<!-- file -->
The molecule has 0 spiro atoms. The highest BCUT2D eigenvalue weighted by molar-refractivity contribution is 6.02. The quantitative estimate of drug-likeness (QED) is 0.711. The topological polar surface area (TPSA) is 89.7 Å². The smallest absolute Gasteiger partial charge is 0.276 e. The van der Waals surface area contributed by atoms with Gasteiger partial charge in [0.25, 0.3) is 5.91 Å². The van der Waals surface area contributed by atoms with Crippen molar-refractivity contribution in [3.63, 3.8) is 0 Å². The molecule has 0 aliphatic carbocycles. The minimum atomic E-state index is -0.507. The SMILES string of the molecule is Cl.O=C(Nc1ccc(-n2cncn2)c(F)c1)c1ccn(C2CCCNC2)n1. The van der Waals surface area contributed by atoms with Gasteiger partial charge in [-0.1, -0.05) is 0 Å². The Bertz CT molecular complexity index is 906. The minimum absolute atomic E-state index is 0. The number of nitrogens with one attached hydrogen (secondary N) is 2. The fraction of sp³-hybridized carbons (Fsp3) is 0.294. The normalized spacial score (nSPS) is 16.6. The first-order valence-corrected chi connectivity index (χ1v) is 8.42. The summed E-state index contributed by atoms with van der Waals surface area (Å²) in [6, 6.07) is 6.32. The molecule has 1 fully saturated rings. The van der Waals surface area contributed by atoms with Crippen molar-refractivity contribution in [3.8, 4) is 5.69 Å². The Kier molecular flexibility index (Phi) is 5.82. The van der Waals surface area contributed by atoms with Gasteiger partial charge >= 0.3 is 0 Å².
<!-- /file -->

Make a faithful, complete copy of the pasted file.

The molecule has 0 spiro atoms. The highest BCUT2D eigenvalue weighted by molar-refractivity contribution is 6.02. The quantitative estimate of drug-likeness (QED) is 0.711. The topological polar surface area (TPSA) is 89.7 Å². The smallest absolute Gasteiger partial charge is 0.276 e. The van der Waals surface area contributed by atoms with Gasteiger partial charge in [0.25, 0.3) is 5.91 Å². The van der Waals surface area contributed by atoms with Crippen molar-refractivity contribution in [3.63, 3.8) is 0 Å². The molecule has 0 aliphatic carbocycles. The minimum atomic E-state index is -0.507. The SMILES string of the molecule is Cl.O=C(Nc1ccc(-n2cncn2)c(F)c1)c1ccn(C2CCCNC2)n1. The van der Waals surface area contributed by atoms with Gasteiger partial charge in [-0.1, -0.05) is 0 Å². The Bertz CT molecular complexity index is 906. The minimum absolute atomic E-state index is 0. The number of nitrogens with one attached hydrogen (secondary N) is 2. The fraction of sp³-hybridized carbons (Fsp3) is 0.294. The normalized spacial score (nSPS) is 16.6. The first-order valence-corrected chi connectivity index (χ1v) is 8.42. The summed E-state index contributed by atoms with van der Waals surface area (Å²) in [6, 6.07) is 6.32. The molecule has 1 fully saturated rings. The van der Waals surface area contributed by atoms with Crippen molar-refractivity contribution in [3.8, 4) is 5.69 Å². The Kier molecular flexibility index (Phi) is 5.82. The van der Waals surface area contributed by atoms with Gasteiger partial charge >= 0.3 is 0 Å².